It turns out they can do a lot more than most people thought.

And that brings us to the second leftover here—which is the potential return of Chase Young to the lineup, which could raise the ceiling for the Commanders again. The team activated him to the 53-man roster on Monday about a year after he tore his ACL.

"It's exciting to think about it," Rivera said. "It's exciting that if he comes back, and he's playing close to what he can be, I mean it can be very exciting. It really can. And so we'll look forward to see how he is this week. We're gonna activate him, but the big thing is when will he be ready to roll? And when he's ready to roll, we'll get him out there, and we think he'll be just as dynamic as he has been—or very close to it."

Now the question will be when he's actually ready to roll. My understanding is he's still not there yet on what was a very complicated injury (there was more to it than just the ACL). The hope is he'll break through this week, but he didn't look like himself the past couple weeks, and there are no assurances on when he'll get all the way back there—if he does at all—this year. So I'd expect the Commanders to be cautious, and measure their expectations.

• Scary news on Rams QB Matthew Stafford, who went into the concussion protocol on Nov. 9, was cleared to play Sunday, and then got knocked out of that game against the Saints before undergoing an evaluation for another concussion.

It’ll be interesting to see whether Stafford, if he does re-enter the protocol, gets shut down for the year. The Rams are now 3–7 and in last place in the NFC West, and another couple of losses would officially end their title defense, at which point it might not make sense to bring Stafford back to play out the string.

And then, there’s the longer-range question here. Those who’ve worked with Stafford really don’t see him as a guy with plans to play into his 40s. He’s been through a lot physically already. I’ll be interested to see how this might affect how Stafford approaches his future.

We may have seen the last of Matthew Stafford in a Rams uniform this season.

We may have seen the last of Matthew Stafford in a Rams uniform this season.

• Another thing to watch this week—how Jets players answer questions on Zach Wilson’s leadership and, more specifically, how he passed on the chance to take the blame for Sunday’s loss to the Patriots in Foxboro, after piloting an anemic offensive effort that canceled out a real strong afternoon from the team’s burgeoning young defense, with Robert Saleh having declined to declare him starter for Sunday’s game against the Bears.

The trouble Wilson will run into here is that the way he came off on Sunday postgame matches what the perception of him was coming out of BYU two years ago. That he wasn’t elected a captain as a returning starting quarterback for 2020, his final college season, was considered a serious red flag by some teams. And there were people he turned off during the pre-draft process in the spring of 2021.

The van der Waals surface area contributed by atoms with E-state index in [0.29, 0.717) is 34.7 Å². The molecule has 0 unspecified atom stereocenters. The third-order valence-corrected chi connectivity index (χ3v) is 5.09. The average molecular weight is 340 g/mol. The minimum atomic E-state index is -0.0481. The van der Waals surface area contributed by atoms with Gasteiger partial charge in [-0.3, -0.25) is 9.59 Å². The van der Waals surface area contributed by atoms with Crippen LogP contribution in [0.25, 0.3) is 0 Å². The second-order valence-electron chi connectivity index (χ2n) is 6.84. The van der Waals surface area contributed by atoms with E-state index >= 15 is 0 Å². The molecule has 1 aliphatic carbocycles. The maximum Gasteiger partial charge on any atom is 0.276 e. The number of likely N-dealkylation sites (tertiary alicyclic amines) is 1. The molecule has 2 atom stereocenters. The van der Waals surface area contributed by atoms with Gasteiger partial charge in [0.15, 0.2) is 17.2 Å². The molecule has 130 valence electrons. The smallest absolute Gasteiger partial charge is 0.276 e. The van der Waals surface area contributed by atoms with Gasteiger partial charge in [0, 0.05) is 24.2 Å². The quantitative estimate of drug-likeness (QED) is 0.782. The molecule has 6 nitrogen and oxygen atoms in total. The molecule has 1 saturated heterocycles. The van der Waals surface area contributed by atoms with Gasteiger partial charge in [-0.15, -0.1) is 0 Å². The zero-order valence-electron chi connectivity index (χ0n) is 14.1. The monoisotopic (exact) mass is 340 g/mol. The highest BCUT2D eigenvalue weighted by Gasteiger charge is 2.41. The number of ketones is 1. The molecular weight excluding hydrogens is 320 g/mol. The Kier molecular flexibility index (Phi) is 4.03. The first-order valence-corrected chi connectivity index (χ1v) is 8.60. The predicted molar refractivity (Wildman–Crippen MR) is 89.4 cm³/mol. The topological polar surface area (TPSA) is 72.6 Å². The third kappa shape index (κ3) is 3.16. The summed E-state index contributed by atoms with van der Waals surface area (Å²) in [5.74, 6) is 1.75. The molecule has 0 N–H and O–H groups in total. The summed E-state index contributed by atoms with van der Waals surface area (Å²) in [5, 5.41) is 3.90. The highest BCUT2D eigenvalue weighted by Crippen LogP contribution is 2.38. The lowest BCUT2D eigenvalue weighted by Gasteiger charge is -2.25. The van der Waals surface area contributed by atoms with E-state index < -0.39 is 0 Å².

“I know there were concerns about him being spoiled and entitled, and it came up with us,” said an exec from one team that was doing the work on the quarterbacks that year. “We had scouts that thought he was arrogant, that didn’t like him. My interaction with him, you could see it, but I felt like he was smart enough to know when to turn it on and when to turn it off.”

That the rest of a promising roster looks ready to contend won’t slow the urgency to try and figure out whether Wilson is the answer or not. But it certainly feels like, at this point, the Jets don’t know if he is. And a quarterback with strong ties to their coaching staff—Jimmy Garoppolo—will be available in March. So there’s a lot to figure out over the balance of the season in New York.

Also, if all this isn’t enough, where Wilson is coming out of this week will be magnified by the presence of a quarterback the Jets passed on to draft him, in Justin Fields, standing on the opposite sideline Sunday.

• On the flip side of all that, you have Ravens QB Lamar Jackson, who actually took the blame for his left tackle, Ronnie Stanley, getting hurt against the Panthers on Sunday.

"It was me who hurt him," Jackson said. "So, I'm a little pissed off about that."

How did it happen? Jackson was sacked and rolled into Stanley accidentally. Which sucks, of course. But Jackson’s reaction says a lot on who he is as a teammate, and why people in Baltimore have been so loyal to him over the last five years.

• The status of Patriots center David Andrews’s thigh is a big one to follow over the coming days. New England’s ability to protect its quarterbacks sagged badly in the two games Andrews missed while in the concussion protocol. And so if this one winds up taking him off the field for an extended period, that’d be a pretty big blow for a team vying for position in the AFC wild card picture.

• While we’re there, and on the Thanksgiving night showdown between Minnesota and New England, Justin Jefferson’s turf toe is another one to watch. He said he was fine going into the game, but was held by Dallas to a season-low three catches for 33 yards on Sunday. We’ll see if the Vikings can get him in a better place three days from now.

• It was fun hearing stories of the fans waiting for the Niners at their hotel when they arrived in downtown Mexico City on Sunday night. The fan base down there is vibrant. And while the earning potential isn’t there in that market like it is in the UK or Germany, it’s good for the game that the loyal fans in that part of North America get the chance they’ll get tonight, to have the NFL down there live, if only for a night.

More NFL Coverage:

This Patriots Defense Is a Belichick Masterpiece
Pros and Cons of Odell Beckham Jr. Picking the Cowboys or Giants
Justin Fields Has the Potential to Be a Top-Five Quarterback
Best NFL Week 11 Performances: MMQB Hands Out Game Balls
How the Commanders Saved Their Season by Not Panicking